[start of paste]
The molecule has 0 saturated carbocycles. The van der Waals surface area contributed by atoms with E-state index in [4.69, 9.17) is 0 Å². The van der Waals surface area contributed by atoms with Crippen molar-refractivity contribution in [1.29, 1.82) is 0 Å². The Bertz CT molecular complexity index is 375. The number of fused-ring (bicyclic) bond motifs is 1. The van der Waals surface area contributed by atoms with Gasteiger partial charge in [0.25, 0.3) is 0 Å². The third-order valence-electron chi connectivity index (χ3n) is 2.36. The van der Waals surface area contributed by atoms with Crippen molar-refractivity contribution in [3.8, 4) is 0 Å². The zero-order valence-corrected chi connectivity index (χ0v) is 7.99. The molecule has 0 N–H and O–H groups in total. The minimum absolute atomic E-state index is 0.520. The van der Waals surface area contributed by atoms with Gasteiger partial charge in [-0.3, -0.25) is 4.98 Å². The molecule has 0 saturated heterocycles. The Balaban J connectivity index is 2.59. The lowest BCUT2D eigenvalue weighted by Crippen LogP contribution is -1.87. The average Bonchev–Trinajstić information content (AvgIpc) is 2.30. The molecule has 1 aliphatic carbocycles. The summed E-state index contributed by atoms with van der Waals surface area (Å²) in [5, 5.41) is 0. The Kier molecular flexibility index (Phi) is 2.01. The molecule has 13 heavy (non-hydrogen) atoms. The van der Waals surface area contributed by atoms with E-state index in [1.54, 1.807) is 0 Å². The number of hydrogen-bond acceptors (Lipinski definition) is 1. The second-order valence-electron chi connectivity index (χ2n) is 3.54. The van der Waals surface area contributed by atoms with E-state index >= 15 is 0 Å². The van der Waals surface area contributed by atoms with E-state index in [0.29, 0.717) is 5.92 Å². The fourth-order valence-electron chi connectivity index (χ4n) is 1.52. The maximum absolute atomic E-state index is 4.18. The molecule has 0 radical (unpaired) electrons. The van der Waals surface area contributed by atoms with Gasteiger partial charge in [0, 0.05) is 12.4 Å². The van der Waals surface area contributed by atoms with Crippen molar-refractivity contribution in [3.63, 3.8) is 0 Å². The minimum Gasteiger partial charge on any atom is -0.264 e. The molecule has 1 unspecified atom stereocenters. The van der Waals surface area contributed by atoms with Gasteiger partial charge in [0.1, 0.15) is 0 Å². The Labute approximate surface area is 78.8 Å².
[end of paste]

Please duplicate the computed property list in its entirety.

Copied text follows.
The molecule has 0 saturated carbocycles. The van der Waals surface area contributed by atoms with E-state index in [4.69, 9.17) is 0 Å². The van der Waals surface area contributed by atoms with Crippen molar-refractivity contribution in [1.29, 1.82) is 0 Å². The Bertz CT molecular complexity index is 375. The number of fused-ring (bicyclic) bond motifs is 1. The van der Waals surface area contributed by atoms with Gasteiger partial charge in [0.25, 0.3) is 0 Å². The third-order valence-electron chi connectivity index (χ3n) is 2.36. The van der Waals surface area contributed by atoms with Crippen molar-refractivity contribution in [3.8, 4) is 0 Å². The zero-order valence-corrected chi connectivity index (χ0v) is 7.99. The molecule has 0 N–H and O–H groups in total. The minimum absolute atomic E-state index is 0.520. The van der Waals surface area contributed by atoms with Gasteiger partial charge in [-0.3, -0.25) is 4.98 Å². The molecule has 0 saturated heterocycles. The Balaban J connectivity index is 2.59. The lowest BCUT2D eigenvalue weighted by Crippen LogP contribution is -1.87. The average Bonchev–Trinajstić information content (AvgIpc) is 2.30. The molecule has 1 aliphatic carbocycles. The summed E-state index contributed by atoms with van der Waals surface area (Å²) in [5, 5.41) is 0. The Kier molecular flexibility index (Phi) is 2.01. The molecule has 13 heavy (non-hydrogen) atoms. The van der Waals surface area contributed by atoms with E-state index in [1.54, 1.807) is 0 Å². The number of hydrogen-bond acceptors (Lipinski definition) is 1. The second-order valence-electron chi connectivity index (χ2n) is 3.54. The van der Waals surface area contributed by atoms with E-state index >= 15 is 0 Å². The van der Waals surface area contributed by atoms with E-state index in [0.29, 0.717) is 5.92 Å². The fourth-order valence-electron chi connectivity index (χ4n) is 1.52. The maximum absolute atomic E-state index is 4.18. The molecule has 0 radical (unpaired) electrons. The van der Waals surface area contributed by atoms with Gasteiger partial charge in [0, 0.05) is 12.4 Å². The van der Waals surface area contributed by atoms with Crippen molar-refractivity contribution in [3.63, 3.8) is 0 Å². The minimum Gasteiger partial charge on any atom is -0.264 e. The molecule has 1 unspecified atom stereocenters. The van der Waals surface area contributed by atoms with Gasteiger partial charge in [0.1, 0.15) is 0 Å². The Labute approximate surface area is 78.8 Å².